WORCESTER — City Auditor James A. DelSignore is raising red flags about the state’s pension reform law, claiming it has “stymied” the Worcester Retirement Board from being able to invest pension funds with companies it wants to do business with.
Mr. DelSignore, who also serves as chairman of the Worcester Retirement Board, contends the law, which was approved by the Legislature last year, could have significant ramifications on public pension systems statewide unless changes are made to it.
He said one of the biggest obstacles created by the pension reform law is that contractors cannot be granted indemnity by retirement boards to protect them from having to defend frivolous lawsuits.
Mr. DelSignore said that is making it difficult for the Retirement Board to hire companies it wants to invest its money with.
“We’ve got a real problem, and it’s a statewide problem,” Mr. DelSignore told the City Council Tuesday night. “”The law does not exclude contractors from gross negligence or fraud. We’re not looking to do that, and we wouldn’t want to do that.
“We’re having a difficult time making investment income now,” he added. “If something is not passed soon to change this law, we’re not going to be able to make any investments in private equities until the end of this year. It’s a big problem, and everyone ought to know about it.”
In the past, Mr. DelSignore said the Retirement Board was able to simply do investments with companies it wanted to do business with after a vetting process by the board.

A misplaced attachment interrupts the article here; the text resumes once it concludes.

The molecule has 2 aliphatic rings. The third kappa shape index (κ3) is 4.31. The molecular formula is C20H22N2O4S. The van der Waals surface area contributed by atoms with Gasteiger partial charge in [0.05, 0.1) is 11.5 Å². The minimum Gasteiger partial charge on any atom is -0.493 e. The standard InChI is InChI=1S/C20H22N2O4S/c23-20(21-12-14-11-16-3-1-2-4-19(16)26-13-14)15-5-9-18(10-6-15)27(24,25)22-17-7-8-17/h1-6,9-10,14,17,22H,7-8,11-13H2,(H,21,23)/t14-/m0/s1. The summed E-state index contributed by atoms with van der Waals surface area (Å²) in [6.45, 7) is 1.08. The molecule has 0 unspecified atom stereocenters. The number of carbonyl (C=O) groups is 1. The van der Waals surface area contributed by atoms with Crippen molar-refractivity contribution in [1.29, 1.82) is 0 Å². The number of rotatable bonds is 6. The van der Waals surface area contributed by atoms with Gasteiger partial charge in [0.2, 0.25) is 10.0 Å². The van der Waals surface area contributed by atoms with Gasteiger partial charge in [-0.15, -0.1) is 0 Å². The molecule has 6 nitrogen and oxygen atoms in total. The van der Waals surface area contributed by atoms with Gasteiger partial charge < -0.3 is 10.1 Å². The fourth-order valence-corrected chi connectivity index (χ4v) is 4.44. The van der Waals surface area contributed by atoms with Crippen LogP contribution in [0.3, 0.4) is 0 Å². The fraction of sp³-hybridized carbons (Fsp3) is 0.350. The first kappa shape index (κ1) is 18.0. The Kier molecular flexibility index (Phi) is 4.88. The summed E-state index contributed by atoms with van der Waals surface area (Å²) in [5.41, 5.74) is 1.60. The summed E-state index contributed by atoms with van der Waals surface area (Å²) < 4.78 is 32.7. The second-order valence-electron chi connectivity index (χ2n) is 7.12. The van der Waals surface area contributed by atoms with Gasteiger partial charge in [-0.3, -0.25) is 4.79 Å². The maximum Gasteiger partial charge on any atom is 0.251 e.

But he said the pension reform law now requires retirement boards to go through a more rigorous search process when it wants to hire stock managers, bond managers, consultants, lawyers, actuaries or any “open-ended funds” it wants to invest in.
Also, retirement boards are not allowed to invest funds until they receive from the Public Employee Retirement Administration Commission acknowledgment that they complied with the guidelines of the selection process and other requirements.
“They (PERAC) haven’t approved any new investments that we’ve tried to make in the area of private equity,” Mr. DelSignore said. “We cannot hire anybody because of that.”
As a result, he said, the retirement board lost an opportunity to invest with a timber company.
He added that the law is also making it difficult for the board to continue its relationship with Harvest Investments, and there are similar concerns about when the board’s contract with Global Infrastructure comes up for renewal.
“We want to invest $8 million with them, but I’m pretty sure we’re not going to be able to do that,” Mr. DelSignore said. “We’re looking at companies that have been successful for us in the past, and we’re being stymied by our so-called oversight agency. It’s a real problem.
“We’re talking about this in Worcester because we’re coming up with some (investment contract) renewals before a lot of other places,” he added. “But this is going to impact every retirement board that doesn’t have their money with PRIT (Public Reserves Investment Trust fund).”